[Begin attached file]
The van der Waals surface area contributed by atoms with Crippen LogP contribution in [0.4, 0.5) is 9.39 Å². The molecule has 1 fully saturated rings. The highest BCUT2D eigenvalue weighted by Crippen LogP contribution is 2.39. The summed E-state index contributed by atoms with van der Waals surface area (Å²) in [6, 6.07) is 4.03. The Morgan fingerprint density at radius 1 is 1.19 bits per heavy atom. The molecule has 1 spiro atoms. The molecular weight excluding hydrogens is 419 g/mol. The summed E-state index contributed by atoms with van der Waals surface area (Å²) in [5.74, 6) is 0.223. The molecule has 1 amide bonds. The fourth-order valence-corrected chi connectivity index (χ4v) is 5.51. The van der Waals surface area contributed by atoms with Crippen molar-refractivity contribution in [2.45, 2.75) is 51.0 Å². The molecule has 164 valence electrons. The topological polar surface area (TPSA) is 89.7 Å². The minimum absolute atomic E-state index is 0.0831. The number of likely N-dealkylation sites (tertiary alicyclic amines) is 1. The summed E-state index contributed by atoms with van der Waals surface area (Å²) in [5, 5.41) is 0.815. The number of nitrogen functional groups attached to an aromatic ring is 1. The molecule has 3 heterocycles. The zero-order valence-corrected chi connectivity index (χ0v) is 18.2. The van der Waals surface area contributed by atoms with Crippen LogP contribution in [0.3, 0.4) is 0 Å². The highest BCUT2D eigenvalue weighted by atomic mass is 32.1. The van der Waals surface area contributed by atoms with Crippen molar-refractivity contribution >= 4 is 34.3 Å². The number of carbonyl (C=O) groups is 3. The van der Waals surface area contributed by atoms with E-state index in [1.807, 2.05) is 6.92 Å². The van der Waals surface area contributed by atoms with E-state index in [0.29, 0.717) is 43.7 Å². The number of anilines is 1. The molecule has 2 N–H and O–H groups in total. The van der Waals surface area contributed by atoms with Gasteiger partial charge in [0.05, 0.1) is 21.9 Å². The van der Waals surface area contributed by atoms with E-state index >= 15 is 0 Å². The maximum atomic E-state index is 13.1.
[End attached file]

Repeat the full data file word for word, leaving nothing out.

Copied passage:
The van der Waals surface area contributed by atoms with Crippen LogP contribution in [0.4, 0.5) is 9.39 Å². The molecule has 1 fully saturated rings. The highest BCUT2D eigenvalue weighted by Crippen LogP contribution is 2.39. The summed E-state index contributed by atoms with van der Waals surface area (Å²) in [6, 6.07) is 4.03. The Morgan fingerprint density at radius 1 is 1.19 bits per heavy atom. The molecule has 1 spiro atoms. The molecular weight excluding hydrogens is 419 g/mol. The summed E-state index contributed by atoms with van der Waals surface area (Å²) in [5.74, 6) is 0.223. The molecule has 1 amide bonds. The fourth-order valence-corrected chi connectivity index (χ4v) is 5.51. The van der Waals surface area contributed by atoms with Crippen molar-refractivity contribution in [2.45, 2.75) is 51.0 Å². The molecule has 164 valence electrons. The topological polar surface area (TPSA) is 89.7 Å². The minimum absolute atomic E-state index is 0.0831. The number of likely N-dealkylation sites (tertiary alicyclic amines) is 1. The summed E-state index contributed by atoms with van der Waals surface area (Å²) in [5, 5.41) is 0.815. The number of nitrogen functional groups attached to an aromatic ring is 1. The molecule has 3 heterocycles. The zero-order valence-corrected chi connectivity index (χ0v) is 18.2. The van der Waals surface area contributed by atoms with Crippen LogP contribution in [0.3, 0.4) is 0 Å². The highest BCUT2D eigenvalue weighted by atomic mass is 32.1. The van der Waals surface area contributed by atoms with Crippen molar-refractivity contribution >= 4 is 34.3 Å². The number of carbonyl (C=O) groups is 3. The van der Waals surface area contributed by atoms with E-state index in [1.807, 2.05) is 6.92 Å². The van der Waals surface area contributed by atoms with E-state index in [0.29, 0.717) is 43.7 Å². The number of anilines is 1. The molecule has 2 N–H and O–H groups in total. The van der Waals surface area contributed by atoms with Gasteiger partial charge in [0.05, 0.1) is 21.9 Å². The van der Waals surface area contributed by atoms with E-state index >= 15 is 0 Å². The maximum atomic E-state index is 13.1.